AP test scoring changes, Md. to waive future fees

By By Becky Price, Arts Editor

Every year, ambitious high school students enroll in numerous Advanced Placement (AP) courses with hopes of gaining college credit by passing the exam. Starting this year, however, the highly coveted college exams will be graded differently due to impending modifications in the AP program.

The College Board announced Aug. 16 that beginning this May, AP exams will be scored with no point deductions for incorrect answers. Essentially, students will not be penalized for wrong answers.

“Existing research confirms that both formula scoring, in which points are deducted for incorrect answers, and rights scoring, in which no points are deducted for incorrect answers, are valid scoring procedures,” Jennifer Topiel, a representative from College Board, said. “The AP program’s change [from formula] to rights scoring enables us to more efficiently make many changes to the AP program at once.”

According to Topiel, the “rights-only” system will make grading easier, and will make it easier to compare the tests collectively.

 Additionally, Maryland Governor Martin O’Malley announced his plan for the “AP Access and Success” program that will waive the $86 fee required to take an AP exam for all Maryland students and cut the $15 PSAT fee for high school juniors. The program is aimed to give those students who otherwise could not afford the $86 fee the opportunity to take the AP exams.

“[O’Malley] is proposing that the state direct $3 million of state education funds to cover the cost of AP exams,” Brain Feldman, a Maryland Delegate, said. “The money ultimately comes from Maryland taxpayers as do virtually all funds in Maryland’s general fund operating budget.”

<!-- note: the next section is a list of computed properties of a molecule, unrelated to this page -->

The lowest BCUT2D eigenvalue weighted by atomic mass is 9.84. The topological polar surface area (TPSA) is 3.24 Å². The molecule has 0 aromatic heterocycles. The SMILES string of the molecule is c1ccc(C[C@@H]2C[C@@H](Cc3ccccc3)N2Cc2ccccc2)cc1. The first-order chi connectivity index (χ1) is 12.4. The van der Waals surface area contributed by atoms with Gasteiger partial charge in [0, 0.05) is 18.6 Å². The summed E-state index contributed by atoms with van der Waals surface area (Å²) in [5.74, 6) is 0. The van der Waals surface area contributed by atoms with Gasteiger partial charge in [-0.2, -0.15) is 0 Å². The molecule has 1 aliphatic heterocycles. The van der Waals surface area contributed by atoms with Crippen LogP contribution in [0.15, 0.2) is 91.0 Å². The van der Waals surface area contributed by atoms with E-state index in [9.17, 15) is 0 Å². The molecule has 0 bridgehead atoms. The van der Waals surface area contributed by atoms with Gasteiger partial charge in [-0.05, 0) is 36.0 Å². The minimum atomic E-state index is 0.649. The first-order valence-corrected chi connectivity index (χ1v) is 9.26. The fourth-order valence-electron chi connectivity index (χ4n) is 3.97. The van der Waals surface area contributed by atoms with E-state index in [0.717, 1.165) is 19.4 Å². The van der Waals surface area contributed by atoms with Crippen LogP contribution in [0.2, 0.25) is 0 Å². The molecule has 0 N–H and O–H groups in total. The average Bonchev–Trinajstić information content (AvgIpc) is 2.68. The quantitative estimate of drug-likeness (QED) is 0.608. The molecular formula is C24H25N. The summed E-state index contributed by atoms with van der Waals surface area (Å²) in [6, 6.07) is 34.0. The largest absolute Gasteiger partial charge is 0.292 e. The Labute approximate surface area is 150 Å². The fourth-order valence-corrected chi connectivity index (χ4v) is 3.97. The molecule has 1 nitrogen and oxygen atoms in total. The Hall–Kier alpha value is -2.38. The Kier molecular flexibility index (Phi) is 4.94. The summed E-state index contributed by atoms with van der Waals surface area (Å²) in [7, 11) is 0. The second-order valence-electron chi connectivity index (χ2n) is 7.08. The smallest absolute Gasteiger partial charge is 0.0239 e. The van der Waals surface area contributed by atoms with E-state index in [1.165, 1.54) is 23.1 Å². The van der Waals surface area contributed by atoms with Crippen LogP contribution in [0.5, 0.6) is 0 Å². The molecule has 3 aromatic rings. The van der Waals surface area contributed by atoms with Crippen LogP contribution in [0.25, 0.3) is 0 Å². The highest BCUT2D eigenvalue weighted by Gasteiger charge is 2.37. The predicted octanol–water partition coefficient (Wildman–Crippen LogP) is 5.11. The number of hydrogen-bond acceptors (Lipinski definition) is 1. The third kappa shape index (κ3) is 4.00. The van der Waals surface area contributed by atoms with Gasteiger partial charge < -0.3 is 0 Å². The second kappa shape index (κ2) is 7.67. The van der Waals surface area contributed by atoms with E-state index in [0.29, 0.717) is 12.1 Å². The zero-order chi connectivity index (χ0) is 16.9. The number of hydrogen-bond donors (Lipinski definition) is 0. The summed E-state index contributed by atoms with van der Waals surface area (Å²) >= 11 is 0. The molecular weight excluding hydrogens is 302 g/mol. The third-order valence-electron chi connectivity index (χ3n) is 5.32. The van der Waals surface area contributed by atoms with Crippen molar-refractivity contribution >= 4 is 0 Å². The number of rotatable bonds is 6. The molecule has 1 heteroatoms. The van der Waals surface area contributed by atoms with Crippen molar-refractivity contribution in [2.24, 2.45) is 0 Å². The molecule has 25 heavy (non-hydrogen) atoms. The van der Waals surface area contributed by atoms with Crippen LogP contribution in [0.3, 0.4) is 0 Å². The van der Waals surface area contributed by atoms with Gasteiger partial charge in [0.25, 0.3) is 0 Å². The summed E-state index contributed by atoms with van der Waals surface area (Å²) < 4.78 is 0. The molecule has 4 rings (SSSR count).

O’Malley’s plan will be phased out over a two-year period, starting with the 2011-2012 school year. In the first year Biology, Calculus, Chemistry, Computer Science, Environmental Science and Physics exams will be covered by the state’s budget, no matter what economic status the student is in. By the 2012-2013 year, all remaining AP exams will be covered by state expenses.

According to the College Board’s 2009 AP Report to the Nation, Maryland leads the nation in the number of public school students achieving success, with 23.4 percent scoring a three or higher on an AP exam. The number of Maryland students participating in AP coursework has increased by more than 50 percent since 2004.

The cut fee may lead to increased enrollment in AP exams and courses in less privileged areas of Maryland, but it might have only a minimal effect on the CHS cluster.

“I don’t think that students and parents look at the costs of the tests before they enroll in a class,” college and career center coordinator Luana Zimmerman said. “We assist students who can’t pay for the tests. Ninety-eight to 99 percent of our students enrolled in an AP take the exam.”